SCRO / Journées de l'optimisation

HEC Montréal, 29-31 mai 2023


HEC Montréal, 29 — 31 mai 2023

Horaire Auteurs Mon horaire

NNQF New Numerical Techniques in Quantitative Finance

29 mai 2023 10h30 – 12h10

Salle: Procter & Gamble (vert)

Présidée par Lars Stentoft

4 présentations

  • 10h30 - 10h55

    A Novel Approach to Forecasting Equity Option Implied Volatility Surface

    • Letourneau Pascal , prés., University of Wisconsin-Whitewater

    This paper presents a novel approach for forecasting the implied volatility surface of equity options. Our method involves transforming the domain of the implied volatility surface and proposing a set of simple functions to model the entire surface. We show how to select a parsimonious set of these functions, which allows for a manageable set of dependent variables for estimating a forecasting model. To test the effectiveness of our approach, we apply it to a large sample of equity and compare our forecasting results to benchmark methods. Additionally, we demonstrate the practical application of our approach through a trading exercise. Our results indicate that our proposed method provides a superior forecasting performance compared to existing approaches.

  • 10h55 - 11h20

    Capital Structure Modeling Under Alternative Processes

    • Hatem Ben Ameur, GERAD, HEC Montréal
    • François-Michel Boire, prés., HEC Montréal
    • Mark Reesor, University of Western Ontario
    • Lars Stentoft, HEC Montréal

    In a contingent claim approach to capital structure modeling, the relationship between credit and equity risks crucially depends on the dynamics of the firm’s asset value. However, asset values are unobservable, posing important challenges for estimation. Viewing levered equity as an installment call on assets, the quasi-maximum likelihood (QML) approach of Ben-Abdellatif et al. (2021) provides the basis for estimation from equity data, and lends itself to a variety of asset models. Specifically, we develop procedures to estimate and solve capital structure models under Constant Elasticity of Variance (CEV) and Normal Inverse Gaussian (NIG) Lévy processes. This generalizes the log-normal assumption found in Merton (1975), Leland (1994), and Duan (1994), highlighting the significance of volatility clustering and the non-normality of asset dynamics for equity valuation.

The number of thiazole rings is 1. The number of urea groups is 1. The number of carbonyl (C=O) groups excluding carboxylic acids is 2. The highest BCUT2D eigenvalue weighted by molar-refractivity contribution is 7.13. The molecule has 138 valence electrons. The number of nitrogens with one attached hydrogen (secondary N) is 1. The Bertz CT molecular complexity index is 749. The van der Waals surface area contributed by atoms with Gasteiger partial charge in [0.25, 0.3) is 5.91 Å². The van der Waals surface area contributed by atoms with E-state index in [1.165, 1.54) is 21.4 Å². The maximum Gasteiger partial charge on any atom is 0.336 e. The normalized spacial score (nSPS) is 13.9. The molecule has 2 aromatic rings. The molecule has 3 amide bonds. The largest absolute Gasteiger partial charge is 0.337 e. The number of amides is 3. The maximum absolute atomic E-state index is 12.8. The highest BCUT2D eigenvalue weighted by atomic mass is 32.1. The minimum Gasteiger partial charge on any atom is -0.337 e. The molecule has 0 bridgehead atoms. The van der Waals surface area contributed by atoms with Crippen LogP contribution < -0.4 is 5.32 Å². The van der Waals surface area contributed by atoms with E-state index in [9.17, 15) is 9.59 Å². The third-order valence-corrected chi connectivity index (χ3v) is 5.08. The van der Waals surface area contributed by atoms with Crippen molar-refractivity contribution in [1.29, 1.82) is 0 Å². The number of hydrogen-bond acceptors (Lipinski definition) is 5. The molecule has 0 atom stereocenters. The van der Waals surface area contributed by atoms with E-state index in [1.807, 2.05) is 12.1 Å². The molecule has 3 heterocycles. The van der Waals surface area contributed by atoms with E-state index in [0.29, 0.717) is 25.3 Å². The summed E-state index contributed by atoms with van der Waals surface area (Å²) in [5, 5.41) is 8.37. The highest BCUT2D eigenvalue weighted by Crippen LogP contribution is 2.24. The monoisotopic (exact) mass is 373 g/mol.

• 11h20 - 11h45

    Commodity option return predictability

    • Constant Aka, prés., Université Laval
    • Gabriel Power, Université Laval
    • Marie-Hélène Gagnon, Université Laval

    The paper investigates the predictability of commodity option returns using
    option-based characteristics, futures-based predictors, and macroeconomic
    variables. We use a set of 103 predictors and various linear and nonlinear
    machine learning models to analyze the predictability of returns on options on
    seven commodities. The out-of-sample R-squared is used as a statistical
    criterion to assess the performance of models, and the economic gains from a
    strategy that trades on models’ forecasts are used as an economic criterion. We
    find that Random Forest is the most effective model for predicting commodity
    option returns, and grains and meats option returns are the most predictable.
    Also, nonlinear models outperform linear models, and low-frequency option
    returns are the most predictable for energy commodities, while higher-frequency
    option returns are the most predictable for food commodities. The implied
    volatility is found to be the most important variable to predict commodity
    option returns and the inclusion of macroeconomic variables increases predictive
    power when examined with option-based characteristics. We demonstrate that a
    strategy that trades on nonlinear machine learning forecasts can yield
    substantial profits, with food commodity options being more profitable than
    other types of commodity options. The study also finds that there is good
    predictive information in past returns to predict future option returns, but a
    model based on past returns alone is less profitable than the full model.
    Finally, updating the hyperparameters more frequently improves the performance
    of machine learning models considerably.
    Keywords: Commodity options, option returns, machine learning, forecasts,

  • 11h45 - 12h10

    Calibrating American Option Pricing Models to Large Panels

    • Stentoft Lars, prés., University of Western Ontario
    • Letourneau Pascal , University of Wisconsin-Whitewater

    In this paper we demonstrate how recently proposed efficient simulation and regression based option pricing models can be used to calibrate realistic models with time-varying volatility and non-normality to large panels of American options. We demonstrate that the trick of calibrating to synthetic European options, created from the American options, leads to significantly different parameter estimates suggesting that this approach may not perform well.